Which tool you pick may depend on the size of the goal, what progress you’ve made so far, and what help you need. Below, I’ve outlined just a few of the different techniques and thought processes that you could use.
You can get help in a number of different ways:
- through a coaching session with someone else;
- by following one of the NLP Processes on your own;
- attending a personal development course like the NLP Practitioner or NLP Diploma.
A bit about Goals
Our goals often start in a similar way – as a dream. I’m not talking about a dream while we’re asleep (although this can produce some epiphany moments!)
I mean a day-dream – a thought of “Maybe, one day, I might……”
Many, many (so very many!) of these ideas stay exactly as this – a dream, an actionless wondering of how things might have been.
It’s not a goal until you’ve made a solid commitment to achieve it and taken the very first step.
NLP can help turn a dream into a goal, as well as to clarify slightly fuzzy goals to make them more achievable. Here’s a few processes that can help you achieve your goals using NLP:
Your values drive every decision you’ve ever made, from small decisions such s as which socks you choose to put on in the morning, up to the really big decisions such as careers, partners, where to live etc.
Your values will also determine if how successful you are at achieving your goals - if your goal is closely aligned to your personal values, something YOU think is really important, and will personally fulfil you, then you are much more likely to achieve it.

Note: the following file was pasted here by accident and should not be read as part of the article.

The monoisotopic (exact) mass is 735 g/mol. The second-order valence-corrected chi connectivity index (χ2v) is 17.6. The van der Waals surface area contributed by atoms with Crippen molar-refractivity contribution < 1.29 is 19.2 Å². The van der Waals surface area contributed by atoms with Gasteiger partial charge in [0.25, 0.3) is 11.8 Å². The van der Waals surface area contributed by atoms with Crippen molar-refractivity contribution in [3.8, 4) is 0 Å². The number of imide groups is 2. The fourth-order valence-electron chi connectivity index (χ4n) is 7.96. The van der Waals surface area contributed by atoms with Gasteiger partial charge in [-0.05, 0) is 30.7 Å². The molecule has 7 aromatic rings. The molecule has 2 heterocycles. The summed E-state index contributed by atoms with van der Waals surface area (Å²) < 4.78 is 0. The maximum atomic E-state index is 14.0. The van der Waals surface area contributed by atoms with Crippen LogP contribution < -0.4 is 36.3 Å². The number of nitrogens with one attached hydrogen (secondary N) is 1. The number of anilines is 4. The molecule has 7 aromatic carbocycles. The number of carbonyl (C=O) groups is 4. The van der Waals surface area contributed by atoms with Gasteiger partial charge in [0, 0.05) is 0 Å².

If you are chasing after a goal because someone else thinks it’s a good idea (parents and partners are key culprits in this!) Or because it’s what ‘society’ expects. Or because it will make you more money, or more status (despite not fitting in with who you really are.) In fact, if it's for any reason other than ‘I REALLY WANT IT!” then you’re unlikely to succeed.
Spending some time exploring your personal values, and ensuring your goals are aligned to them can be really valuable in success and achievement of those goals. (As well as just generally making your happier, because your goals are aligned with who you are and what’s important to you.)
2.The New Behaviour Generator
This is a simple NLP process (covered on the NLP Diploma/NLP Practitioner Module 1) which can introduce a new habit or behaviour in your life, where there is a trigger. I recently used this process to help me meet my goal of doing more crafting work (got Christmas presents to crotchet!) – I set an alarm for 8pm every night (the trigger) and that is the signal to start a new behaviour for me – putting my phone away, out of sight and out of reach – allowing for a new behaviour – doing something craft-related!
The process itself uses elements of visual rehearsal – seeing yourself doing something, then stepping into the picture and feeling yourself do it, as well as accessing the logical ideas part of your brain to refine the new behaviour you want to do. Any goal that involves doing something regularly can benefit from this process.